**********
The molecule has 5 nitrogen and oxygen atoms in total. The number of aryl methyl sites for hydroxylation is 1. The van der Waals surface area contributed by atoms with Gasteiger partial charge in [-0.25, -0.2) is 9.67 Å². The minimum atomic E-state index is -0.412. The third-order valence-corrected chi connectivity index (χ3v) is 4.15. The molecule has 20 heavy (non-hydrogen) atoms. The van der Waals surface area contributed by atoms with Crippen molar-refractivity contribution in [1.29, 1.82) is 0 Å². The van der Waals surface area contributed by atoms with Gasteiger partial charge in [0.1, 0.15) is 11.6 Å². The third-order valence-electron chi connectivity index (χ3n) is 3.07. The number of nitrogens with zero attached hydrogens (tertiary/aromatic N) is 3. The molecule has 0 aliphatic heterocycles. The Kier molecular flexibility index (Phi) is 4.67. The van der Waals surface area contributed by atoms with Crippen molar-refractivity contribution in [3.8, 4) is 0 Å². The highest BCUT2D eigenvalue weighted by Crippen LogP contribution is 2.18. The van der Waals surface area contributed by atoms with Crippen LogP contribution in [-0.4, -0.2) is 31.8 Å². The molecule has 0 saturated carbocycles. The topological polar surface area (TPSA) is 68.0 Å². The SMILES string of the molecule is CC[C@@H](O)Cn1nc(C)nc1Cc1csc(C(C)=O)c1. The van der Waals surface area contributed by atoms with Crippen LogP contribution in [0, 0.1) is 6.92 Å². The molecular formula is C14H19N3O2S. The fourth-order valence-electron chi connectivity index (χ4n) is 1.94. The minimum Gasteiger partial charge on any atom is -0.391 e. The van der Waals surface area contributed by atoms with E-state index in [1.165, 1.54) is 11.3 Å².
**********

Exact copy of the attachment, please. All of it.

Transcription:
The molecule has 5 nitrogen and oxygen atoms in total. The number of aryl methyl sites for hydroxylation is 1. The van der Waals surface area contributed by atoms with Gasteiger partial charge in [-0.25, -0.2) is 9.67 Å². The minimum atomic E-state index is -0.412. The third-order valence-corrected chi connectivity index (χ3v) is 4.15. The molecule has 20 heavy (non-hydrogen) atoms. The van der Waals surface area contributed by atoms with Crippen molar-refractivity contribution in [1.29, 1.82) is 0 Å². The van der Waals surface area contributed by atoms with Gasteiger partial charge in [0.1, 0.15) is 11.6 Å². The third-order valence-electron chi connectivity index (χ3n) is 3.07. The number of nitrogens with zero attached hydrogens (tertiary/aromatic N) is 3. The molecule has 0 aliphatic heterocycles. The Kier molecular flexibility index (Phi) is 4.67. The van der Waals surface area contributed by atoms with Crippen molar-refractivity contribution in [3.8, 4) is 0 Å². The highest BCUT2D eigenvalue weighted by Crippen LogP contribution is 2.18. The van der Waals surface area contributed by atoms with Crippen LogP contribution in [-0.4, -0.2) is 31.8 Å². The molecule has 0 saturated carbocycles. The topological polar surface area (TPSA) is 68.0 Å². The SMILES string of the molecule is CC[C@@H](O)Cn1nc(C)nc1Cc1csc(C(C)=O)c1. The van der Waals surface area contributed by atoms with Crippen LogP contribution in [0, 0.1) is 6.92 Å². The molecular formula is C14H19N3O2S. The fourth-order valence-electron chi connectivity index (χ4n) is 1.94. The minimum Gasteiger partial charge on any atom is -0.391 e. The van der Waals surface area contributed by atoms with E-state index in [1.165, 1.54) is 11.3 Å².